Public Speaking as a Powerful Tool to Get Business
Believe it or not, I know dozens of people who have put off completing a college degree because they were afraid to take the dreaded public speaking class. I have met business owners who have avoided opportunities to present their products or services to potential prospects because they were terrified of getting up there in front of an audience.
When I hear that, I want to both hug them and shake them at the same time. It's ok to be nervous, but one of the fastest ways to grow your business is by public speaking and avoiding it is like cutting off your nose to spite your face. It's so simple to develop a great presentation. Once you get out there and present it a few times, you'll see how great speaking can be to help you get more people wanting to do business with you.
If you are the person in the front of the room sharing important information that your audience wants to hear, they will be excited to learn what you have to teach them. You have instant credibility just by being the person asked to speak as an expert on a particular issue. Further, when you're finished, many in your audience will want to hear more. People will line up to talk to you because they want to know what you think about their personal story. Or they have an example they didn't want to share in front of the group. What a perfect opportunity for you to begin developing a business relationship!
Not sure where to begin? Here are some tips to consider as you develop a presentation that will wow any audience and get them interested in doing business with you.
1. First, start off with something powerful that makes your audience sit up and think, "This is going to be good. I can't wait to hear what's next!" Known as an attention-getter, the first words out of your mouth are crucial to getting your audience interested and engaged with you right away.
2. Next, know and address your audience. Who is there? Be sure you're speaking their language and addressing the topics your audience wants to hear. For example, if you're a parenting coach be sure you share stories of your kids or kids you have known or parents you have helped. If you're a computer or technical expert speaking to a room full of non-tech people, make sure you avoid any language that will confuse your audience and speak "plain English."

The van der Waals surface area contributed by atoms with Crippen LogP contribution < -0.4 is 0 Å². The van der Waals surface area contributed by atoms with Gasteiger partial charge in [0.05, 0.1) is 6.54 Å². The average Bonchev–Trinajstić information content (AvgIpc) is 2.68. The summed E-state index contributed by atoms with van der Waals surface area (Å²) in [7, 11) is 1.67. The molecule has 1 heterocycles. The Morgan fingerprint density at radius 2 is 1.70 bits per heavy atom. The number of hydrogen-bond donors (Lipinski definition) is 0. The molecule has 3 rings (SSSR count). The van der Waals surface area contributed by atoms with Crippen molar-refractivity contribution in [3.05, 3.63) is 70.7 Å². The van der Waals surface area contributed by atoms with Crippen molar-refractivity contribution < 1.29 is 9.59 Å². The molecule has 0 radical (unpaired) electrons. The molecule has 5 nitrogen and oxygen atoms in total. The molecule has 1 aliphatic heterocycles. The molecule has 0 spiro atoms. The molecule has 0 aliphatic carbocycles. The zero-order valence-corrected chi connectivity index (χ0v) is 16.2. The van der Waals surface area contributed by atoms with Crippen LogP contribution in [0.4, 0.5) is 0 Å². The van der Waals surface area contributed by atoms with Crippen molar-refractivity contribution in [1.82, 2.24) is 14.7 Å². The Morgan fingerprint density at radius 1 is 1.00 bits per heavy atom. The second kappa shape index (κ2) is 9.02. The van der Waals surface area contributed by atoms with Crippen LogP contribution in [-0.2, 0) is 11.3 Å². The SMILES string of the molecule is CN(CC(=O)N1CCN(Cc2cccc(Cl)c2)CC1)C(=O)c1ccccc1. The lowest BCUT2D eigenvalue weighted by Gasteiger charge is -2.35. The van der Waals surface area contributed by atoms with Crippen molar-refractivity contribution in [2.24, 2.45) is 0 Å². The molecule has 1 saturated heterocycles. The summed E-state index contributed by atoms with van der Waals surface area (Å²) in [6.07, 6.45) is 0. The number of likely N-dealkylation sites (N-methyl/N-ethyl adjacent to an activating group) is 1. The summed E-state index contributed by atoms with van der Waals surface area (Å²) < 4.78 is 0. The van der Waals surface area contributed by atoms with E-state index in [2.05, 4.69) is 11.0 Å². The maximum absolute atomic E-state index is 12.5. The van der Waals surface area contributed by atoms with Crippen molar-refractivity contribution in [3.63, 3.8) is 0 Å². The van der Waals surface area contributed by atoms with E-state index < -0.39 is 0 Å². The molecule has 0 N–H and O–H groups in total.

3. Have no more than three to five main points, regardless of how much time you have to speak. This will help your audience follow along with you. If your topic has a lot of areas to cover, think about how you can combine several areas, or sub-points, under one main heading so that you still end up with three to five main points. Be sure to guide your audience through your speech using transitions, clearly moving from one area to the next as you present your information.
4. Make it interactive. Come up with a way that you can involve your audience in your presentation. One simple way to get the audience's involvement is to asking for questions in between main points, which will also serve as a nice transition. Here are three questions to try: (1) "Before I move on to my next point, what questions do you have about my first main point?" (2) "Is there anything you were wondering while I was presenting that information?" (3) "What else would you like to know about my first main point?" You could also ask a question and look for a show of hands and then ask someone with her hand up about her experience with whatever it is you're sharing.
5. Finish strong. After you've completed your final main point, review what you've presented and remind your audience of a couple of important details you shared. Now is the time to tell your audience about your product or service. Have a sign-up sheet (I always have multiple sign-up sheets) and offer to send anyone who signs up a free article, report, or e-course about your topic. People love free stuff and this is a way for them to continue to learn what you have to offer. After you make your offer, tie your final remarks back to your attention-getter. This will give your audience the feeling that you have taken them full-circle, you've shared all the important facts about your topic with them, and you've brought closure that makes sense.
While knowing how to put together a great speech won't necessarily make you less nervous, that's ok. Feel the fear and do it anyway. Once you take your show on the road a few times and you see for yourself the great results that come with giving a well-prepared, powerful presentation, you may even begin to like public speaking-- and start to look forward to your next opportunity to excite an audience. By following these tips as you prepare your presentation, you'll be well on your way to seeing more business from your next public speaking presentation.
Article Tags: Public Speaking
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ABOUT THE AUTHOR
Felicia J. Slattery, M.A., M.Ad.Ed., is a Public Speaker, Author, and Communication Expert with more than a decade of experience teaching people powerful communication skills in order to achieve their happiest and most successful lives. In addition to helping people quickly put together public speaking presentations, she offers a free e-course called Increase Business by Communicating Your Credibility at her website: http://www.TransformativeJourneys.com. Sign up now!